You can (kind of) see this in the screen grab below of Team Control the 'T' player, Cam Seth, digging a ball out of the back corner...


3. Wait As Long As You Can

I find this tip to be the biggest game-changer amongst beginner players, as their first instinct, when the ball goes into the back corner, is usually to panic and just swing for the ball as fast as possible when it bounces off the back.

This really restricts your swinging room as well as your timing and shot accuracy.

You'll actually be pretty surprised how long you can wait after the ball bounces off of the floor and then the back wall before the ball hits the floor again for its second bounce.

My coach would often hit feeds for me that would land in the back and he'd say 'wait... HIT' right at the last second. The longer I'd wait the better.

If you can master this, and I highly advise you give it a go, you'll be able to give yourself much more time and many more shot options when the ball bounces into the back corners.

4. Change Your Grip & Use Your Wrist

This will certainly feel a little strange if you haven't tried it before, but this tip really helps with those balls that are really deep in the back and hard to dig out.

The idea is to slide your hand right up to the top of the grip, this gives you a lot more room to use your wrist and flick the shot out.

Since there is there is barely any room for a large swing in this scenario, the only momentum you'll be able to get behind your shot is from your wrist. It's hard to explain why without waffling, but you can access so much more wrist with this altered grip.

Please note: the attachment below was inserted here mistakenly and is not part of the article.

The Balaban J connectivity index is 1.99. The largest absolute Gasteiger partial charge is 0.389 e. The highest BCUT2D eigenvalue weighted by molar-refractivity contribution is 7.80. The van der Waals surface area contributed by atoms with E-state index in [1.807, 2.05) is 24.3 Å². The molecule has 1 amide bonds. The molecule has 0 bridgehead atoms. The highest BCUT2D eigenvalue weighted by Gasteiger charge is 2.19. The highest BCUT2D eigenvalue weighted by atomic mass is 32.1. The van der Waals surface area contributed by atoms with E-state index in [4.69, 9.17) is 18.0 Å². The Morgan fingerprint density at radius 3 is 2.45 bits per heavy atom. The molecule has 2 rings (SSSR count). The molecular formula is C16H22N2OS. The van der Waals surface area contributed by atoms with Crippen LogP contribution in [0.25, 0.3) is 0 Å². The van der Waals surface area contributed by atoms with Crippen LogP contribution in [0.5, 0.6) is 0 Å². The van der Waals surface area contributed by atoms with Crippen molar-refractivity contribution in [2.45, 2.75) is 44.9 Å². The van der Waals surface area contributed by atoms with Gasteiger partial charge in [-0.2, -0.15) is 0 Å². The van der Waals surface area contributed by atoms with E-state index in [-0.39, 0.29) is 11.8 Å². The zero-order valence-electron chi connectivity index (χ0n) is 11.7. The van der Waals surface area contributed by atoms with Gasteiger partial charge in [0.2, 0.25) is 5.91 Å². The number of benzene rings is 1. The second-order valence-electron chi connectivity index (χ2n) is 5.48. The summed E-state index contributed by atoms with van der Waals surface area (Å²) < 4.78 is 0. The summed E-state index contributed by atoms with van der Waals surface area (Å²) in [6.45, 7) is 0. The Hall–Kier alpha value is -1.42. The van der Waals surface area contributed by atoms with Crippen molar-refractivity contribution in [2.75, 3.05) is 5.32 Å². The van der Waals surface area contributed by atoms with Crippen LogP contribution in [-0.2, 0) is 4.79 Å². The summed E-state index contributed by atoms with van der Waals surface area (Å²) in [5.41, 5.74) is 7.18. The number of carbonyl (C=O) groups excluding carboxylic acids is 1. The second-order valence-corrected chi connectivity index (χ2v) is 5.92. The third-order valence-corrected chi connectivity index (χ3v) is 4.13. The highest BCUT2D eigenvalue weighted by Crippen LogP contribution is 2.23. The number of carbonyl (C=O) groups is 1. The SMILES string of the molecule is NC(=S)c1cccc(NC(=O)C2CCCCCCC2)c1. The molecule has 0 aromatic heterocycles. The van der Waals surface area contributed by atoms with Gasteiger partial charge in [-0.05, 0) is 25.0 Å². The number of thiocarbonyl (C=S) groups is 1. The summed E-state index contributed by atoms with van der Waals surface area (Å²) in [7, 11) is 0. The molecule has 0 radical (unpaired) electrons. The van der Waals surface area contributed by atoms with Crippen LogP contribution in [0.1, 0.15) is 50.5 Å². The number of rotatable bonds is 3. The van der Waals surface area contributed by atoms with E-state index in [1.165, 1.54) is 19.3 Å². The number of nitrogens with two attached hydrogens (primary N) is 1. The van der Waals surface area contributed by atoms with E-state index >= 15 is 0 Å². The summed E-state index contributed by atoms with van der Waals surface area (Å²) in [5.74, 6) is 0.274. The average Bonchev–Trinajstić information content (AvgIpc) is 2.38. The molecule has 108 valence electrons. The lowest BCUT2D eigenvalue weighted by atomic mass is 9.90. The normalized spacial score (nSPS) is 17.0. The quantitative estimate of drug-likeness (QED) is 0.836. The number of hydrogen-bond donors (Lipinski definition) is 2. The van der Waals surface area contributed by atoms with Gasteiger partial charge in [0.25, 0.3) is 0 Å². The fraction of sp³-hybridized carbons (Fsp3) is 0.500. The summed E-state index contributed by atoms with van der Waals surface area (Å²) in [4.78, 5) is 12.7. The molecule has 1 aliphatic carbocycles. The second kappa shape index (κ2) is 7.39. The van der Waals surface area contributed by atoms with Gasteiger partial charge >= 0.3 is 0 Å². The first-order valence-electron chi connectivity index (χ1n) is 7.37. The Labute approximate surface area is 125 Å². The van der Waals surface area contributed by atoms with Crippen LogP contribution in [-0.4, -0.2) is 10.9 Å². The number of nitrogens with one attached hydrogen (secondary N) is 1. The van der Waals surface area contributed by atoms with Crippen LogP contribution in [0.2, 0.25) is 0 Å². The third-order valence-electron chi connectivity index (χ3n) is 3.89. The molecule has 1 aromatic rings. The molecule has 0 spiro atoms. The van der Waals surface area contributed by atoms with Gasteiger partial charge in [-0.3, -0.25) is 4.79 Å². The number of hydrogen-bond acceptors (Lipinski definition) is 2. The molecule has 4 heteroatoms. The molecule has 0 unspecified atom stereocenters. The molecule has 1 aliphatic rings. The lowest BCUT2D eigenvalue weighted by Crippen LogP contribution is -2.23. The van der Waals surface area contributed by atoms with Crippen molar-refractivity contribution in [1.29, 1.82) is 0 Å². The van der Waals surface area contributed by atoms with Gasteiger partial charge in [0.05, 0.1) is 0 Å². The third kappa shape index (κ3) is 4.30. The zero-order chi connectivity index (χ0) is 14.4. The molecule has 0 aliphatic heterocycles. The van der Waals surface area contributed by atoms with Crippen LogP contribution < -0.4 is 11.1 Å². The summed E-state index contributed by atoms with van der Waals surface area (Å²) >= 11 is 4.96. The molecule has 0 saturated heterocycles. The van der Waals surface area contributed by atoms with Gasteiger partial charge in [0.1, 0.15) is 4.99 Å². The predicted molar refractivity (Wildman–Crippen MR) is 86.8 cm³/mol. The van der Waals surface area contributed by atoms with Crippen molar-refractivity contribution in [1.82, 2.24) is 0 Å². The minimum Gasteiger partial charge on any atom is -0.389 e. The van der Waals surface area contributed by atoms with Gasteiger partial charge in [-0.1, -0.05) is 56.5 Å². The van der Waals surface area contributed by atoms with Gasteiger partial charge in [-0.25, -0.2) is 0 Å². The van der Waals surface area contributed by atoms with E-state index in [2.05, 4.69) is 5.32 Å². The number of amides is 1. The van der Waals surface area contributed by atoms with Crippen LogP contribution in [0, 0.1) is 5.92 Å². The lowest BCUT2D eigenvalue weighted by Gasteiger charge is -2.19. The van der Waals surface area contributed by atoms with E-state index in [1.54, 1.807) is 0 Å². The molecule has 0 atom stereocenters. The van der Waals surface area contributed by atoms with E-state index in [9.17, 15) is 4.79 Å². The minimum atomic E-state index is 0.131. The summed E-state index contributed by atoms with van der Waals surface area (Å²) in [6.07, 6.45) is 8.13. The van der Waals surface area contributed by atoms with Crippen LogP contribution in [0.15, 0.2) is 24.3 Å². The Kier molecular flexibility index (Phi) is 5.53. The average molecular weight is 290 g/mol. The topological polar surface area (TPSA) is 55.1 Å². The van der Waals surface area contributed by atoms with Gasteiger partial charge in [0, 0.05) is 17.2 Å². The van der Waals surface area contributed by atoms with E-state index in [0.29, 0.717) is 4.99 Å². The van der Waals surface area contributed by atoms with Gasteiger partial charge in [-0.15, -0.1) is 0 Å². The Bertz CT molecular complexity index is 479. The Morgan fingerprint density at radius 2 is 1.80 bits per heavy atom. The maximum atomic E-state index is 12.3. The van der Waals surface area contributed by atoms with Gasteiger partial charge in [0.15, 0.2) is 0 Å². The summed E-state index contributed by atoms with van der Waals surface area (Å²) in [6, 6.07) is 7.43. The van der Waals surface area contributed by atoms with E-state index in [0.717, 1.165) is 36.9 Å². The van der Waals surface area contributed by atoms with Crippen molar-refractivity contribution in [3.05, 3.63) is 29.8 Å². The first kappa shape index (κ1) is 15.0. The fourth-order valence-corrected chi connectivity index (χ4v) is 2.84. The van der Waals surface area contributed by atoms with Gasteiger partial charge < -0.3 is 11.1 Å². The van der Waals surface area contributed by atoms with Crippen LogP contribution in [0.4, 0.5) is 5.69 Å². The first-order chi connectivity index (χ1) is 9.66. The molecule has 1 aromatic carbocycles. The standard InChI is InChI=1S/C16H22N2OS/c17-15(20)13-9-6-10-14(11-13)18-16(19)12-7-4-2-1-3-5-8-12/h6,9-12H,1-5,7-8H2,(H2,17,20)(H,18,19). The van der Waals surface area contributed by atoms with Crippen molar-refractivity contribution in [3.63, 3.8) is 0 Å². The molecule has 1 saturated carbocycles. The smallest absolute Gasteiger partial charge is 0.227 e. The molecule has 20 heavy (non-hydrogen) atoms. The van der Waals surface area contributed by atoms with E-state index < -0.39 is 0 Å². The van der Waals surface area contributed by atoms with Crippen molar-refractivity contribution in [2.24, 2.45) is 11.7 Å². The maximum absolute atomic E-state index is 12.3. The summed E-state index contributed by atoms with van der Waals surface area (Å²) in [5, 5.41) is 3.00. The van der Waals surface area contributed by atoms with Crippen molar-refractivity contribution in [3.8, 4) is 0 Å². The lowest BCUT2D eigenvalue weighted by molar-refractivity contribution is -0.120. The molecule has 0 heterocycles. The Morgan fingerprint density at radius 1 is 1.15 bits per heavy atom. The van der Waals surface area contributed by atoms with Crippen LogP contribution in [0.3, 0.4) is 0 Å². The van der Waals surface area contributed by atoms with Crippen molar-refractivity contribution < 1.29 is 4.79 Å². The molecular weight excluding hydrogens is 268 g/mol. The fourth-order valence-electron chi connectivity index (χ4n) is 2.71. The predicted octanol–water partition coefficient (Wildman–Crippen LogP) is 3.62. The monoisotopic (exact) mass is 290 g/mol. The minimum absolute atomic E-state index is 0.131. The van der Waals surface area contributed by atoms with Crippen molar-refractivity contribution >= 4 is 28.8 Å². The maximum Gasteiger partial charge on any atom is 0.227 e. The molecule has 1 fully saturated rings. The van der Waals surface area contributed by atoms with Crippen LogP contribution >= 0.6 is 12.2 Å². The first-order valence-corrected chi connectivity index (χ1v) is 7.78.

Just try it yourself, grab your racquet, hold it in your regular grip at first, and see how fast you can whip through a swing whilst only using your wrist. Then alter your grip to be further up the throat and try it again, you'll be able to get a lot more flick with your wrist!

5. Open Your Racquet Face & Shorten Your Swing

Last, and by no means least, make sure your racquet face is as open as possible. Especially when it's a very hard shot to dig out, the more open your racquet face is the more height you can get onto the ball.

There are situations in the back corner when you'll really struggle just to even get your return to reach the front wall. If your racquet face is open, you've got a good chance of floating your shot to the front wall.

If you do this lightly enough, you'll also give yourself plenty of time to move back into position on the T. However, it's important to note that this is obviously a last resort, as it'll give your opponent a lot of options to punish you with. But, chances are, you'll have no choice other than to play this shot or just lose the rally!

Make sure your swing is short too. I touched on this in tip number 4, if you try to take a big swing, it's likely that your racquet will hit the back wall and force you to make an error.

Shorten that swing and use your wrist.

Published by Alex Robertson July 22, 2022
Alex Robertson